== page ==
The clock was the solution to fill in the space on the elbow, that I didn’t know how to connect to the rest and for the client it represents a sort of reminder to seize the moment “because time does not wait for anyone.” The position of the hands, as well as being the client’s time of birth is a fun play on words that he likes: 2:20, twenty past two, is “due e venti” in Italian, that can also be read “due eventi” (two events). A great title given the meanings that are more or less hidden, but I preferred to avoid it given the impossibility of recreating the same play on words in English.
For that clock, once again, I used as reference and inspiration the work of Eric Freitas .

Vector design based on M. C. Escher study for UP & DOWN. Macromedia FreehandUP & DOWN (Escher Sleeve)

An ambitious and fascinating work to which he asked me to include one of my KATZ at the bottom, representing a confident yet enigmatic look to the future. As he said: “It’s not clear whether it’s looking at the sky, the clock or if it’s trying to figure out the mess around him”.

An unusual, ambitious and extremely complex work.

Experience Matters

With my background as an illustrator I have an excellent knowledge of the Macromedia Freehand software (never worthily replaced by Adobe Illustrator) which came in very handy in redesigning the buildings accurately changing their architecture, hard work that took approximately 35 hours, and there was still the colouring and the addition of other details to do.
The lines were ready to start tattooing, so on June 20, 2012 we began to outline the basic lines, a job that required almost 5 hours in order to outline all the windows, balconies, bricks, arches, beams, etc.. A few weeks later, in the second sitting, I worked on the clock (pictures of that session went lost unfortunately) and the client and I agreed to schedule more appointments as soon as possible.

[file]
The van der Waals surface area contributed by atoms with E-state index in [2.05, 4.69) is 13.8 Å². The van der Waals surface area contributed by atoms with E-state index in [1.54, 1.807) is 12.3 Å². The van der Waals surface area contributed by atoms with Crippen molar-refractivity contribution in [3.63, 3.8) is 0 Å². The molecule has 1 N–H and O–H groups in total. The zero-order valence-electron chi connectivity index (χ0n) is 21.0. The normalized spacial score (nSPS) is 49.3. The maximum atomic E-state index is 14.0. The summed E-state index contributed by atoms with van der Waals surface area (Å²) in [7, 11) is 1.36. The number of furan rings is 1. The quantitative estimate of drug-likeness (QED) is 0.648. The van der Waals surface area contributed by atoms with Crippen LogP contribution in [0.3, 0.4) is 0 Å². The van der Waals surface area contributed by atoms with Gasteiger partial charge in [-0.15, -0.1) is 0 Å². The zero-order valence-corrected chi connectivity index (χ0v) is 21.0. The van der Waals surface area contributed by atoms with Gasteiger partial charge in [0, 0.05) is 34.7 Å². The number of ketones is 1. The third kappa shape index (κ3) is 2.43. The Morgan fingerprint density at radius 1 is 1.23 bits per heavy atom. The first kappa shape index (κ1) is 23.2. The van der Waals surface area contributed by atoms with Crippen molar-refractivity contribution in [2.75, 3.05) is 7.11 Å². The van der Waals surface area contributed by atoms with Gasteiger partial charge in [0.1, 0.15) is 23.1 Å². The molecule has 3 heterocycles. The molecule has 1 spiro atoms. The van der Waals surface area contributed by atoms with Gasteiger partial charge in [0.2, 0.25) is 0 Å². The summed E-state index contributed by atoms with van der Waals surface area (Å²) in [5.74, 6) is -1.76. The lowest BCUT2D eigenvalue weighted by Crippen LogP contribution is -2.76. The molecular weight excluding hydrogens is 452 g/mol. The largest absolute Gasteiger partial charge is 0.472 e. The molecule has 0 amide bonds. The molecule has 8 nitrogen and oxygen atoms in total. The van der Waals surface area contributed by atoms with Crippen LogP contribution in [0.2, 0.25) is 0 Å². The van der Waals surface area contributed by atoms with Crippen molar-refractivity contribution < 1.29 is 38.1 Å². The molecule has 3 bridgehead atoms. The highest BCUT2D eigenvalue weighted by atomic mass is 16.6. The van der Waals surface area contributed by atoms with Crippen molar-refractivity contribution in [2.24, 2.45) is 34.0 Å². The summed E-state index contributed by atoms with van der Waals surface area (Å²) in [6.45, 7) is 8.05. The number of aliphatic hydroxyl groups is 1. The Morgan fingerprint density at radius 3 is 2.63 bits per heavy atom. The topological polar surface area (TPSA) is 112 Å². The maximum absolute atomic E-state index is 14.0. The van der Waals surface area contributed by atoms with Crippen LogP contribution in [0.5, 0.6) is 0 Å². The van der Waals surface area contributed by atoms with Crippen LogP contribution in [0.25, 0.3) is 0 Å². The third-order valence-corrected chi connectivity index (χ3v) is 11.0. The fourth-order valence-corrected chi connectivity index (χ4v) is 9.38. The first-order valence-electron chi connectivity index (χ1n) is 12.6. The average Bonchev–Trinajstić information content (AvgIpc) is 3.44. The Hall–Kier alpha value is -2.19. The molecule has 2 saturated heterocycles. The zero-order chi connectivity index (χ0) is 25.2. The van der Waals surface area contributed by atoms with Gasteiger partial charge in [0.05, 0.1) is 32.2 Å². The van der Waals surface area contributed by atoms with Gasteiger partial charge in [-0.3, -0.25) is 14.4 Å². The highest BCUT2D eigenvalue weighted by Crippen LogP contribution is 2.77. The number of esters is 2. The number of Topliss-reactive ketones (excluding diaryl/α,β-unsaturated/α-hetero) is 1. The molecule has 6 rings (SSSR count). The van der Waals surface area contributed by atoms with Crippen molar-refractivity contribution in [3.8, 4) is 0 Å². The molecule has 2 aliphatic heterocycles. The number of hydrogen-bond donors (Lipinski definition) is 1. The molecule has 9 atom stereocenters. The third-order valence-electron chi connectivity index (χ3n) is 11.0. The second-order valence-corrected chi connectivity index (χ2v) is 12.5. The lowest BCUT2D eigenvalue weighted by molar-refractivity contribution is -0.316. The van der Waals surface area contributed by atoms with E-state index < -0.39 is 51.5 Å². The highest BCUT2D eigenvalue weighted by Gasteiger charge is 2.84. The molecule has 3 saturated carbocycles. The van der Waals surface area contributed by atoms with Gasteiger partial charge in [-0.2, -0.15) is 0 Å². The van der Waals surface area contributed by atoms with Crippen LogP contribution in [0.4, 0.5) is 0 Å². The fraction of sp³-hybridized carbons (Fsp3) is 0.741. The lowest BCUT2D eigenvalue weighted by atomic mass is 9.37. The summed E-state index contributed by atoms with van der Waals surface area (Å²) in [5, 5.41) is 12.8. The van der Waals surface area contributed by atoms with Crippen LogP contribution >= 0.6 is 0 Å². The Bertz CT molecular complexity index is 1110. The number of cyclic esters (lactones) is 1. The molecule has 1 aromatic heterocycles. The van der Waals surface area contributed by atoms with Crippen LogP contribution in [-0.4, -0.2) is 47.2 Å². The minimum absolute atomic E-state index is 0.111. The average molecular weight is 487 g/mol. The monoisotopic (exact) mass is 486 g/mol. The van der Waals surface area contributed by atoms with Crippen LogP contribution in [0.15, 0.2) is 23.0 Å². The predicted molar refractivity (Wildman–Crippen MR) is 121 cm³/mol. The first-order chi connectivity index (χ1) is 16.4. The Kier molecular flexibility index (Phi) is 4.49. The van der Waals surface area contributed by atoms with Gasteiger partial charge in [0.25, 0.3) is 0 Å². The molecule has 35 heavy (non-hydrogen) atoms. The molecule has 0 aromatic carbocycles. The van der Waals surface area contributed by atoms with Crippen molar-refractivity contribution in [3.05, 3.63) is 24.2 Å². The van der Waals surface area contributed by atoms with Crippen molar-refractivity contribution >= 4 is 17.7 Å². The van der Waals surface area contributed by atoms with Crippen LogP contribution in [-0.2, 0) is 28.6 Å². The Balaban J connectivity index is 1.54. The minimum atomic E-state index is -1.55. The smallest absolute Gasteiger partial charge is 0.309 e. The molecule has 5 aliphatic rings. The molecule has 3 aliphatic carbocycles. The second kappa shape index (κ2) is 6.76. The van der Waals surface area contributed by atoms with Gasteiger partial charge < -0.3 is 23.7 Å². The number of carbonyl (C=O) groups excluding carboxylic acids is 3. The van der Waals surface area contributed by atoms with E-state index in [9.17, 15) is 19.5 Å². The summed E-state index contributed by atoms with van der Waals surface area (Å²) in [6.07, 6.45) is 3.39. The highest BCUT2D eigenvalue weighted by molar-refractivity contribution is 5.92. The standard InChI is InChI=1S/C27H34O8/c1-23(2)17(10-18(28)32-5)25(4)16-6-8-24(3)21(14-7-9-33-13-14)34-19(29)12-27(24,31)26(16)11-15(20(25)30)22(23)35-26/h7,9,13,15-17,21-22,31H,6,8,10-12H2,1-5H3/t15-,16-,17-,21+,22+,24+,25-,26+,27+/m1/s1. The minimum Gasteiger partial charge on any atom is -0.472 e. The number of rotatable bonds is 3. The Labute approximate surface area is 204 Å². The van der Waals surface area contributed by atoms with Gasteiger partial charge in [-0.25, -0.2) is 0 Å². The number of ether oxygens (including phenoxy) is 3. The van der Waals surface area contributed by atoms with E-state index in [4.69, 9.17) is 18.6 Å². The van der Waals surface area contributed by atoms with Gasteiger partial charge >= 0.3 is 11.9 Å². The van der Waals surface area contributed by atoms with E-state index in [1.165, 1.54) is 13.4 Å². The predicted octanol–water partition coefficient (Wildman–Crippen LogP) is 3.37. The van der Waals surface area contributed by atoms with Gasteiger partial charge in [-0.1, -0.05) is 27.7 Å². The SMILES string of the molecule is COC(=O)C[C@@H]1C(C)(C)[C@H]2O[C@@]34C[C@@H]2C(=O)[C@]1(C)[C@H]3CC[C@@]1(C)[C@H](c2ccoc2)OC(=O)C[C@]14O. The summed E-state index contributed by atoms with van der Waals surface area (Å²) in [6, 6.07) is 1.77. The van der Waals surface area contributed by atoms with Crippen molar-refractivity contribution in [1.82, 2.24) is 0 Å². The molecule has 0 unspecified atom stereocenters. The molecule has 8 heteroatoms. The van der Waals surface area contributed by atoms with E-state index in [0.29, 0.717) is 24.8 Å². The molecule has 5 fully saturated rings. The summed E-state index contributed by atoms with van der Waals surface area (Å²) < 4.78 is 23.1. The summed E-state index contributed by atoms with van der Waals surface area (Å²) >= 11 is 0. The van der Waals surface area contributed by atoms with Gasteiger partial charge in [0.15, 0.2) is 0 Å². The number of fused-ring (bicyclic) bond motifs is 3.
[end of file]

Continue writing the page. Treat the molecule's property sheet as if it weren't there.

A Long Wait

Unfortunately the months passed, new work commitments added up to the existing ones and it’s not always easy to keep track of all the work in progress. But after a few months without having heard from him I tried to contact him but didn’t get any reply. I however carried on colouring the design and tried to get in touch with him other times during the course of the following months, with no response yet again. I was now sadly resigned to the idea of having to enter this client in the “missing clients” category, the kind of client who starts something important and then vanishes into thin air without giving any explanation. I know that over the course of months, sometimes years, things change, other priorities demand our attention and maybe a tattoo related project can be put aside and postponed to a later date, but the respect for those who dedicate body and soul to a project designed especially for us requires at least a short notification message.
Luckily, in May of the following year (2013) he reappeared, removing himself from the “asshole” list 😛

First sitting full sleeve color architectural tattoo inspired to the homonym M. C. Escher artwork. Venetian environment, with a typical Jerry Magni cat. Tattoo Artist, Bergamo, Italy, Milano, Brescia, migliore, Crema, Lombardia, provincia, Lecco, Como, Lugano,Unfortunately, due to my schedule and his priorities, from May 2013 to the same period of the following year we were able to do only 3 sittings, but better a slow work than an unfinished work 😉

From mid-2014 we were able to schedule appointments on a regular basis, and finally, after over two years, I was finally able to finish this work before having to switch to another calendar. On November 7, 2014 (some 33 months later) the work was completed.

A complex, detailed, unusual and challenging work that I was sure would end up being one of my favourites when I started, and although it’s been almost three years it continues to be one of my favourites, although I must admit that on such complex projects I could spend endless hours refining, readjusting, enhancing, accentuating and so forth; but an artist must also know when to put an end to his work.


Look at the images of the working process below.